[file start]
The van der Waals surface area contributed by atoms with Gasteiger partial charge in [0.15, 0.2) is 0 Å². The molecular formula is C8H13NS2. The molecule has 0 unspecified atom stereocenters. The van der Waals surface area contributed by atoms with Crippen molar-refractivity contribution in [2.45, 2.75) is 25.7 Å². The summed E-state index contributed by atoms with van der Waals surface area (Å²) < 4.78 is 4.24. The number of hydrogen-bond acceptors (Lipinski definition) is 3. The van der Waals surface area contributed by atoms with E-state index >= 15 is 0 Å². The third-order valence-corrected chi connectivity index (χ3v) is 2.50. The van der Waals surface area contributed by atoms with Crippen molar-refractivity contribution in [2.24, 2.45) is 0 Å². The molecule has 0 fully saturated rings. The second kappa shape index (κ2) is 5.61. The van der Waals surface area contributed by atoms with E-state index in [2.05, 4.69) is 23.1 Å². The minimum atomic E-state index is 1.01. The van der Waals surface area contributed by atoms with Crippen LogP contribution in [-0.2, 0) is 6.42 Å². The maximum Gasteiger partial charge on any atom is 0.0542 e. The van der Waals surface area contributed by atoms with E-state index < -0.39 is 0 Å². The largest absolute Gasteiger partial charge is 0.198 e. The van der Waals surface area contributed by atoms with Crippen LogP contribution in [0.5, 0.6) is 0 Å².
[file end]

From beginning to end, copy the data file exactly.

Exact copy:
The van der Waals surface area contributed by atoms with Gasteiger partial charge in [0.15, 0.2) is 0 Å². The molecular formula is C8H13NS2. The molecule has 0 unspecified atom stereocenters. The van der Waals surface area contributed by atoms with Crippen molar-refractivity contribution in [2.45, 2.75) is 25.7 Å². The summed E-state index contributed by atoms with van der Waals surface area (Å²) < 4.78 is 4.24. The number of hydrogen-bond acceptors (Lipinski definition) is 3. The van der Waals surface area contributed by atoms with E-state index >= 15 is 0 Å². The third-order valence-corrected chi connectivity index (χ3v) is 2.50. The van der Waals surface area contributed by atoms with Crippen molar-refractivity contribution in [2.24, 2.45) is 0 Å². The molecule has 0 fully saturated rings. The second kappa shape index (κ2) is 5.61. The van der Waals surface area contributed by atoms with E-state index in [2.05, 4.69) is 23.1 Å². The minimum atomic E-state index is 1.01. The van der Waals surface area contributed by atoms with Crippen LogP contribution in [-0.2, 0) is 6.42 Å². The maximum Gasteiger partial charge on any atom is 0.0542 e. The van der Waals surface area contributed by atoms with E-state index < -0.39 is 0 Å². The largest absolute Gasteiger partial charge is 0.198 e. The van der Waals surface area contributed by atoms with Crippen LogP contribution in [0.5, 0.6) is 0 Å².